Behind the Scenes: A Day in the Life of a DBA

Here’s a look at how a DBA collaborates with colleagues, helping to analyze data, strategize with business leaders, and lead teams at work.

Image: Getty Images/iStockphoto

Kevin Kline began his career at NASA, working on the team that built the International Space Station’s water recycling system. He was one of the few people working on the Oracle database. At the time, he says, it was 128 megabytes. “We thought that database was huge and infinitely huge,” he said.

Now “Head Geek” at SolarWinds, Kline helps customers with enterprise architecture, IT leadership skills, troubleshooting, and adoption of best practices for optimal database performance monitoring, on-premises and in the cloud.

After NASA, Kline was addicted to data. “I loved the whole aspect of the data. One thing that’s really interesting is that even if the app you’re using is overhauled, or a new version is released, or even if it’s canceled, if you have the data, you still have everything valuable to you.”

Data isn’t “that abstract thing that only exists in the ether,” he said. “It’s this real thing that changes and improves people’s lives. And that’s when I decided not to just focus on writing code, but on data, which does that mean? What does that mean, it tells a story? And can we interpret that story to go from there?”

A DBA is a second career for most, Kline said. He himself worked as a developer for six years after college, and many of them end up as system administrators or people who administer and build servers. Being a DBA was not something colleges were training for back then. This is why there are still not enough DBAs, he said.

Kline learned many of the necessary skills on the job. Back then, around 1994, after his time at NASA, you couldn’t just take online courses to do it. But, fortunately, his company funded his training.

In some ways, the job of a database administrator is similar today to what it was in the early days. “Today we are able to do things faster, we are able to automate a lot of things,” he said. Moreover, his role is more interpersonal than one might think.

“DBAs constantly meet with different teams within the company,” he said, like development teams, to figure out how to design the right database. “We help design the business logic, where that logic resides, whether it’s inside the database, in stored procedures, or maybe outside the database and applications or now with the cloud – it can be in things like Azure Functions or you know, some kind of micro-service or something like that,” he said.

SEE: Snowflake Data Warehouse Platform: Cheat Sheet (Free PDF) (TechRepublic)

His work therefore covers a lot of time to “prepare” different databases and consult with business leaders, Kline said. Figuring out what happens if the server goes down, how to recover data, for example, “so that we never lose more than 10 minutes of data,” he said. There are all sorts of considerations, such as how much to spend on hardware.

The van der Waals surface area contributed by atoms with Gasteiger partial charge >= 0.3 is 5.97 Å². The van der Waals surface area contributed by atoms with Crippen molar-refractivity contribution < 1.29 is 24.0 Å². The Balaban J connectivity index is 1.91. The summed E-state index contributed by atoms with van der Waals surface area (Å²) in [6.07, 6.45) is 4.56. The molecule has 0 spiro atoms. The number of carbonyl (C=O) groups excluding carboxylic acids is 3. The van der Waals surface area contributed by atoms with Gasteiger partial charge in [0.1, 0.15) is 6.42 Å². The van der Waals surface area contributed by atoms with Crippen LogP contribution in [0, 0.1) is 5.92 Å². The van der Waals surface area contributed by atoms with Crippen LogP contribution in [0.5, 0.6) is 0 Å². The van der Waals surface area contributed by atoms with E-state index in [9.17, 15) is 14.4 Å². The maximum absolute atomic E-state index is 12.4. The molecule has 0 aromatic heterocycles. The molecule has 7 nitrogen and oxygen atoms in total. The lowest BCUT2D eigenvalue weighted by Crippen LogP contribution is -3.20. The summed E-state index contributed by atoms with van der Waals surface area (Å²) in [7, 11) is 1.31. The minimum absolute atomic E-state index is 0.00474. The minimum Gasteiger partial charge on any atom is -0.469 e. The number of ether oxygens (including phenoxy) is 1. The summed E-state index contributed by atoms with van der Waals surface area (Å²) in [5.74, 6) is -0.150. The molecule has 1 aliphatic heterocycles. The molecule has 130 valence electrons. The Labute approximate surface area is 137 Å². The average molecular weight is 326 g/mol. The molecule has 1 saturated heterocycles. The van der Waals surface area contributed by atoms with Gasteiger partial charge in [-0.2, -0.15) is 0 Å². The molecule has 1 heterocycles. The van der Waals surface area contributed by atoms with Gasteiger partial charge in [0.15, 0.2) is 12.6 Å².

“It feels a bit like a negotiation, when in fact it’s really you advising them on what their current decision means,” he said. “And then maybe they adjust their decisions through the discussion process.”


Kevin Kline, “Head Geek” at SolarWinds

Image: Kevin Kline

Kline grew up in Huntsville, Alabama, near the Marshall Space Flight Center and the US Army Redstone Arsenal, where the Army’s missile systems are designed. As a child in the 1970s, his father was a computer engineer at Boeing, and they had a Commodore 64 at home, which he said “was a rare thing back then.” By the time he was in high school, he could program in Fortran. His classmates had parents who worked for NASA or the ISS or on Hubble.

In college, he studied database design and learned SQL. He even sent his master’s thesis to a magazine and had it published as a book – the book was about “Oracle’s new move from character-based systems to this fancy new operating system called Windows”.

He learned that “true value isn’t just that you put data into a database, it’s the information you take out of it, you know, data doesn’t necessarily have value on its own. It’s when you aggregate the data and, and kind of turn it into something informative,” he said.

“What I’ve found most fun about being a DBA is that you can help business people understand and extract value from the data they’ve collected,” Kline continued. .

Kline wants to support new DBAs, with all the new options available. “Now we have all these different databases, not just SQL-based, like SQL Server and Oracle, and MySQL and PostgreSQL. But we also have all these databases, like MongoDB, Cosmos DB, and Cassandra. They have strengths where they work really well, so you have to learn at least the basics of those. And then we have all kinds of different programming paradigms,” he said.

In her current role, Kline sees herself as “that nice, cool, younger aunt or uncle who would push you aside, you know, and they’re like, ‘Your parents want you to do everything, but we’re going to tell you about the real world here,” Kline said.

Kline does webcasts to help share this knowledge. “I think [about] all these many years of experience as a DBA, as a developer, as an enterprise architect, and I pass it on to our community, usually in blog posts and webinars with lots of demos. So I always keep my coding skills sharp, and my knowledge of database, etc.”

During a typical day, he takes care of things like backups, corruption checks and preventative maintenance, Kline said. And meet with customers to find the best solution for what’s to come.

“And most DBAs spend a lot of time fighting fires,” he added.

Read more articles in this series

Also see

Maria H. Underwood